The music industry is horribly whitewashed. It’s difficult to tellgenuine bands from those created for profit. Yet there are still actsthat come together via sincerity and innocence such as Scottishalternative rockers Glasvegas.
The music industry is horribly whitewashed. It’s difficult to tell genuine bands from those created for profit. Yet there are still acts that come together via sincerity and innocence such as Scottish alternative rockers Glasvegas. Formed in 2003, the quartet of vocalist/guitarist James Allan, guitarist Rab Allan, bassist Paul Donoghue and drummer Caroline McKay is as natural as the day is long.
“We didn’t know what we were doing,” chuckles Rab Allan about the band’s early years. “Me and James learned to play guitar at the same time so we used to just sit and play Oasis covers. We probably don’t sound anything like them at this point but they were the common ground for us. I went to school with Paul and knew he could play the bass. Caroline had never played the drums but we knew she’d be up for it so we gave it a shot.”
It sounds anti-climactic but with many bands crafted behind-the-scenes and molded into media-savvy mannequins, such humble beginnings are an anomaly.
Regardless, Allan’s music does the real talking. Glasvegas’ serene, understated rock is catching like The Plague. Their first two singles Go Square Go! and Daddy’s Gone sparked massive interest and a bidding war between record labels. Taking the prize, Columbia Records immediately released the band’s eponymous debut in September of last year, followed up by holiday-themed EP A Snowflake Fell (And It Felt Like a Kiss) which, incidentally, was recorded in the eerie confines of a Transylvanian church.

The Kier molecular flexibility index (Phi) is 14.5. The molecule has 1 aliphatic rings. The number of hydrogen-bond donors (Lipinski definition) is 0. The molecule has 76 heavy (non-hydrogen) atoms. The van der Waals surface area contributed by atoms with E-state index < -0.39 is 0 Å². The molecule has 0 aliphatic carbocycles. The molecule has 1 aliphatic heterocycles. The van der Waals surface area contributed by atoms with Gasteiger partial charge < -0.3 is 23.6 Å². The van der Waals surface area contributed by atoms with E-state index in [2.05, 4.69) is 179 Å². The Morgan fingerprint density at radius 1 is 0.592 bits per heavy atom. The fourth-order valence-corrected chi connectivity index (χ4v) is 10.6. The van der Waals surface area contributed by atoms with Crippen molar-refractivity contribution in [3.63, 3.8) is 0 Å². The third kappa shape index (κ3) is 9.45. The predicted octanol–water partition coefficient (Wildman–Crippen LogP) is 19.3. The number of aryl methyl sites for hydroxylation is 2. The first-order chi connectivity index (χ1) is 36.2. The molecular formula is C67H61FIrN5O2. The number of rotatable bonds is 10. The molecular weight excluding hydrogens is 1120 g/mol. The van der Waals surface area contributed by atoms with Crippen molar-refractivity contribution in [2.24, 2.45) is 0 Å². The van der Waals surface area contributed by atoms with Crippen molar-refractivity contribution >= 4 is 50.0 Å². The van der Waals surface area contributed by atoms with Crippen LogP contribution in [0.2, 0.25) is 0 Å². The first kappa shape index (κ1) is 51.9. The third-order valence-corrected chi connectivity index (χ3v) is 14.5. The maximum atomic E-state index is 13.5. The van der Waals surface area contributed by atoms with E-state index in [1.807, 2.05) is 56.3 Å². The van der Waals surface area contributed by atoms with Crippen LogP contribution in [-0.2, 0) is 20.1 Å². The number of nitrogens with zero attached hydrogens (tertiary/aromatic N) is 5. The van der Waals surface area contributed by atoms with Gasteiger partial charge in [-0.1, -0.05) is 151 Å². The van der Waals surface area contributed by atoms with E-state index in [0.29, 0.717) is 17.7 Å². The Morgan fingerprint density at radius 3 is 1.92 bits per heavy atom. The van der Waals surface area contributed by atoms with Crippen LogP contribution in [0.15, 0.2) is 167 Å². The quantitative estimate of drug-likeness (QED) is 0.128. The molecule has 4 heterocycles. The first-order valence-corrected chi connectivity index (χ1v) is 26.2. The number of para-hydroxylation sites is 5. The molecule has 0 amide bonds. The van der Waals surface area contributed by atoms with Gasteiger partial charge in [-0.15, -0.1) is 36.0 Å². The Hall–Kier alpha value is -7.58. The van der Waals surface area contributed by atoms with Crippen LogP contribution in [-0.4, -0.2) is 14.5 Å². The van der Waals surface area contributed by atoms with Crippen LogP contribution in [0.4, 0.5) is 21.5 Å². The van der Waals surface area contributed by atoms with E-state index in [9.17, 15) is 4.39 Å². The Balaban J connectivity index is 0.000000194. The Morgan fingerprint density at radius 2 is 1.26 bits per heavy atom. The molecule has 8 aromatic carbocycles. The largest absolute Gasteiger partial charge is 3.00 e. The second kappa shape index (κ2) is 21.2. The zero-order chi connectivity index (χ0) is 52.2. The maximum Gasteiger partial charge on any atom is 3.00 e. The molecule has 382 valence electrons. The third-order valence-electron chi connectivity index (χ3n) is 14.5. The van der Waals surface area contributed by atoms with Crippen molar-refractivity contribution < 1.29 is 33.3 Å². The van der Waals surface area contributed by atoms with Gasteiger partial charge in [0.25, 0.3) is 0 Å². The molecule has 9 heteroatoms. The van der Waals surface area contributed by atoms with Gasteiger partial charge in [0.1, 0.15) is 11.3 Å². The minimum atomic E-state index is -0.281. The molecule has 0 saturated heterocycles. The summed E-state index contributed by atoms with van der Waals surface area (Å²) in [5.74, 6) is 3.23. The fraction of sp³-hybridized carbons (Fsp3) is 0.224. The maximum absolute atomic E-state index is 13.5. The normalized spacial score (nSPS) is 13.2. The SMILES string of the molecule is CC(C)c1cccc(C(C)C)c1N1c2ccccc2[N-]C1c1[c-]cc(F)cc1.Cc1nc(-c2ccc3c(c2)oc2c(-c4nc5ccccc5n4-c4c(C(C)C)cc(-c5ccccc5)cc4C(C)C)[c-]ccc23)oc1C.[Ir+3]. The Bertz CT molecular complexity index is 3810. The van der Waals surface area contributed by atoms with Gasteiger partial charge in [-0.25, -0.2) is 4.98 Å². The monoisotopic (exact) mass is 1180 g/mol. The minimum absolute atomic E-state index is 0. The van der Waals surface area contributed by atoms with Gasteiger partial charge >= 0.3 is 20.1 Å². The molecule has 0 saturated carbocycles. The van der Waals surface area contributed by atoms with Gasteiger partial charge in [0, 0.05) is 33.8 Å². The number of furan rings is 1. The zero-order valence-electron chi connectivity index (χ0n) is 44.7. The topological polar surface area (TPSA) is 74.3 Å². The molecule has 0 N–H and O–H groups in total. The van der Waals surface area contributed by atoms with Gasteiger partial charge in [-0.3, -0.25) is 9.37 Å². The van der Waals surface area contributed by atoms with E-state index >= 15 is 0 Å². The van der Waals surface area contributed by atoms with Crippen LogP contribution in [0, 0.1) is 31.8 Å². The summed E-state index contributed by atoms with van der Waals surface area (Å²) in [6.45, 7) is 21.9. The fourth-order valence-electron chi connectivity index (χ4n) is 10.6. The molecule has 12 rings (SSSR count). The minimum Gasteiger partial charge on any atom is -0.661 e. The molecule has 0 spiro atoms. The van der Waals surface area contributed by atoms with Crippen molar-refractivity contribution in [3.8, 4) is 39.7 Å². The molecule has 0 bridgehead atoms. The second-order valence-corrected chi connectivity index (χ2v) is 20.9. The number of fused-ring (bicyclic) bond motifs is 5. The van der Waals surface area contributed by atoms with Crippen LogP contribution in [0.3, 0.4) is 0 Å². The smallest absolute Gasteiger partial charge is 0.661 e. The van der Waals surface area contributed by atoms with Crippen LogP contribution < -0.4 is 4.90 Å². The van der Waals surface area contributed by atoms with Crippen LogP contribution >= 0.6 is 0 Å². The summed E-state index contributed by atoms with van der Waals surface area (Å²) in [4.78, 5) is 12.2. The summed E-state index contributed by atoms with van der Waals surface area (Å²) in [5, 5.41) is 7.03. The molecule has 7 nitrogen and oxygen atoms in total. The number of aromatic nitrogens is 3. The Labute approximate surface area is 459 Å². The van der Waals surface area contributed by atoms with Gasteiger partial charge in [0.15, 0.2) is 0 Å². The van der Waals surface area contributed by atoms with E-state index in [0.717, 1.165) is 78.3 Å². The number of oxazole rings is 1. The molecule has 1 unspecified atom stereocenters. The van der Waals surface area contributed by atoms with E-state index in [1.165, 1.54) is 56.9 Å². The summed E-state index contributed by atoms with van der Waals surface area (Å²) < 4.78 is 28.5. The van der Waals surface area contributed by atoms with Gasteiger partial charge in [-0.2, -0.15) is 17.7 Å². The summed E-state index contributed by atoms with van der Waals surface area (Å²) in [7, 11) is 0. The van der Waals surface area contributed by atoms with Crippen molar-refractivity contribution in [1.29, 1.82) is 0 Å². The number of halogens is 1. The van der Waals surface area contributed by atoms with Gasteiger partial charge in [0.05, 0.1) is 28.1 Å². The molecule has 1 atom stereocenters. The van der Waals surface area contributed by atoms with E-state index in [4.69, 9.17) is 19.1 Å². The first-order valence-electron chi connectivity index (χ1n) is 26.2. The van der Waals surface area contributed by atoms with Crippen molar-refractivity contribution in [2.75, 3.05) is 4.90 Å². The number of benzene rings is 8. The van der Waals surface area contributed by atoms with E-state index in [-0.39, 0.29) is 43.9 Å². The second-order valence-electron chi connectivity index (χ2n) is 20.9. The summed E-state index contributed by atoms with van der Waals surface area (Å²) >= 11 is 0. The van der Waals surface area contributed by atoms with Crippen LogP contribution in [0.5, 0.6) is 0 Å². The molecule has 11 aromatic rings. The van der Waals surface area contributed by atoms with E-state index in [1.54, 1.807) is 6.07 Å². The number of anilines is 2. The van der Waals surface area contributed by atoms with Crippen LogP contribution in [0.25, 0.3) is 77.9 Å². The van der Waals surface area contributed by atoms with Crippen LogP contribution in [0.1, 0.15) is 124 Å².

“There was no real point behind it other than the acoustics and general oddity of it … But it’s an experience you rarely get and will never forget,” Allan says.
Rightfully, neither have any of Glasvegas’ fans. A Snowflake Fell (And It Felt Like A Kiss) maintains the powerful, unique thrust the band establishes on their debut yet expands it; points a finger towards loftier goals for the sophomore full-length they are currently working on.